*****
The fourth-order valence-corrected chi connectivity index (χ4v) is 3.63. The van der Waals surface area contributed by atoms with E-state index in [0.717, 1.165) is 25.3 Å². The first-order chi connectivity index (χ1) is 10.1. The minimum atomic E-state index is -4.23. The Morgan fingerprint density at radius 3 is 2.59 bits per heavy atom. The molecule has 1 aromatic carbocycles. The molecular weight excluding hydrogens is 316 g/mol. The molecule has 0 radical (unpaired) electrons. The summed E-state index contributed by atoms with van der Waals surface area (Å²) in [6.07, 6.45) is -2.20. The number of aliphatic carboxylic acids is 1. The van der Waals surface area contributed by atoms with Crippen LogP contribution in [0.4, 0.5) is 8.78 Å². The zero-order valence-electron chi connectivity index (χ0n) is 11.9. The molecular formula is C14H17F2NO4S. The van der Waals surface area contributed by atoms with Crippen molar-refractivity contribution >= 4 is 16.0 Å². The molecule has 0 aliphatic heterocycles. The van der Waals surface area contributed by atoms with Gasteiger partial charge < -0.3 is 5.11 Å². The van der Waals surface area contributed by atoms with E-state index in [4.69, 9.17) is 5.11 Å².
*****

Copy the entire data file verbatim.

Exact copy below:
The fourth-order valence-corrected chi connectivity index (χ4v) is 3.63. The van der Waals surface area contributed by atoms with E-state index in [0.717, 1.165) is 25.3 Å². The first-order chi connectivity index (χ1) is 10.1. The minimum atomic E-state index is -4.23. The Morgan fingerprint density at radius 3 is 2.59 bits per heavy atom. The molecule has 1 aromatic carbocycles. The molecular weight excluding hydrogens is 316 g/mol. The molecule has 0 radical (unpaired) electrons. The summed E-state index contributed by atoms with van der Waals surface area (Å²) in [6.07, 6.45) is -2.20. The number of aliphatic carboxylic acids is 1. The van der Waals surface area contributed by atoms with Crippen LogP contribution in [0.4, 0.5) is 8.78 Å². The zero-order valence-electron chi connectivity index (χ0n) is 11.9. The molecular formula is C14H17F2NO4S. The van der Waals surface area contributed by atoms with Crippen molar-refractivity contribution >= 4 is 16.0 Å². The molecule has 0 aliphatic heterocycles. The van der Waals surface area contributed by atoms with Gasteiger partial charge < -0.3 is 5.11 Å². The van der Waals surface area contributed by atoms with E-state index in [4.69, 9.17) is 5.11 Å².